Think Small: What charcoal fragments and tiny sites teach us about indigenous land modifications and farming around Narragansett Bay, Rhode Island.
Author(s): Pierre Morenon
Are eye-witness descriptions in 1524 of extensive farming and intensive habitat modifications around Narragansett Bay by indigenous people just fantasies? Pollen evidence in now urban industrial Rhode Island remains unconvincing. To date, less than a dozen pre-Contact Rhode Island sites containing Zea maize have been found. This paper examines ongoing experiments with charcoal, particularly from RI 1898 – a tiny intact spot with a remarkably preserved stone tool manufacturing assemblage on the coastal edge – to evaluate broad questions about changing indigenous land use, deforestation and farming in a New England coastal setting.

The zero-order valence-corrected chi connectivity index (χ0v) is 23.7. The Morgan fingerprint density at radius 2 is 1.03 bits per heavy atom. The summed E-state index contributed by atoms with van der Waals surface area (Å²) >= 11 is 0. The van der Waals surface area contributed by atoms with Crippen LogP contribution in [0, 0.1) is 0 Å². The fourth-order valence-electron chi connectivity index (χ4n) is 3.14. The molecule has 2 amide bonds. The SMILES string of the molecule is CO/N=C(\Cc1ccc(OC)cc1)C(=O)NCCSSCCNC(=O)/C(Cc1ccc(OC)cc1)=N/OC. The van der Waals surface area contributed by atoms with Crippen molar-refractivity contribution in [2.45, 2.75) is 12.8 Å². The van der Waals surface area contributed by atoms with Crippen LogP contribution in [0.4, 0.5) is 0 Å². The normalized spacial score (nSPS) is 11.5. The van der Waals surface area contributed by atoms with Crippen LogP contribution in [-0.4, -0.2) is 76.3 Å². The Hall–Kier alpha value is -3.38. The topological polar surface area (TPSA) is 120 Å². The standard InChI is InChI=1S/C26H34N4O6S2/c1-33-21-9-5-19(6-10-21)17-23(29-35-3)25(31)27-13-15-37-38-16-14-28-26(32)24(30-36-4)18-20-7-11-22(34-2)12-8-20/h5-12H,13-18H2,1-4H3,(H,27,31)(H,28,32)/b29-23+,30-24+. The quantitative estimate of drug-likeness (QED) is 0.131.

SAA 2015 abstracts made available in tDAR courtesy of the Society for American Archaeology and Center for Digital Antiquity Collaborative Program to improve digital data in archaeology. If you are the author of this presentation you may upload your paper, poster, presentation, or associated data (up to 3 files/30MB) for free. Please visit http://www.tdar.org/SAA2015 for instructions and more information.
Cite this Record
Think Small: What charcoal fragments and tiny sites teach us about indigenous land modifications and farming around Narragansett Bay, Rhode Island.. Pierre Morenon. Presented at The 80th Annual Meeting of the Society for American Archaeology, San Francisco, California. 2015 ( tDAR id: 398233)
This Resource is Part of the Following Collections
North America - Northeast
min long: -80.815; min lat: 39.3 ; max long: -66.753; max lat: 47.398 ;